An economic analysis of regulatory objectives and enforcement.
Degree GrantorUniversity of Canterbury
Degree NameDoctor of Philosophy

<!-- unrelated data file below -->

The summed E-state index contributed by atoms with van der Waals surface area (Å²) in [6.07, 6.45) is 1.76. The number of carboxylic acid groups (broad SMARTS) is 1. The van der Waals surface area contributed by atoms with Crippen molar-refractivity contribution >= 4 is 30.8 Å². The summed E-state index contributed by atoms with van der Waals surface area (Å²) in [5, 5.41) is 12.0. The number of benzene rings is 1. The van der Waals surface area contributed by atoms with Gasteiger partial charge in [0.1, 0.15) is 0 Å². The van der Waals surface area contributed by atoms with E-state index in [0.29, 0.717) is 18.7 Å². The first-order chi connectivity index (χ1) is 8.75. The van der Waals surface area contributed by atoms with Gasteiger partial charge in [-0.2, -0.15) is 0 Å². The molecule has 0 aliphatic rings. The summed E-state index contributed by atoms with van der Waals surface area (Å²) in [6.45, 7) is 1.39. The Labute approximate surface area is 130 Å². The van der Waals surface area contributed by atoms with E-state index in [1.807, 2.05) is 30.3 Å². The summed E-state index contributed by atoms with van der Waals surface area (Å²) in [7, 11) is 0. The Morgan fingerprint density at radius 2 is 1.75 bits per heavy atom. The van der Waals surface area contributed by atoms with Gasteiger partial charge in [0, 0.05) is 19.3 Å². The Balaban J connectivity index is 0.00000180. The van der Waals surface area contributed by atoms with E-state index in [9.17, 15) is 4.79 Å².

Theories of regulation are many. No single theory however explains the observed contrasts in regulatory behaviour and no clear criteria exist by which to identify a particular regulation as according to one theory or another. This is because there is no consistent theoretical structure which links the various approaches. Such a framework is constructed here. A partial equilibrium model of regulation in a competitive, negative externality generating industry is formulated and the concept of a regulated equilibrium defined. Regulatory controls over economic behaviour are ineffective without enforcement. In the absence of enforcement the regulated equilibrium coincides with the unregulated competitive equilibrium. Enforcement is by means of an expected monetary penalty. The effects of changes in policy instruments on the regulated equilibrium are derived. Within this otherwise identical framework two competing hypotheses concerning the aims of regulation are introduced, namely the Naive Public Interest Approach and the Capture Theory. Each objective is defined within the regulatory environment realizing that enforcement is costly. Optimal regulatory policy under each hypothesis is determined and policy responses to parameter changes are analysed. Most theories of economic regulation are set in a partial equilibrium framework. The implications for regulation and enforcement of the regulation's impact on sectors of an economy other than that which is directly affected are therefore not considered. These ignored sectors may, however, affect the outcome. In light of this the present model is reformulated in a simple general equilibrium context. Resource requirements for enforcement are explicitly considered in the derivation of the economy's regulated equilibrium locus of which the optimal equilibria under the competing regulatory hypotheses form a part. The behavioural characteristics of these policies are derived and compared. It is shown that potentially observable differences in regulatory policy exist from which the regulator's objectives can be inferred.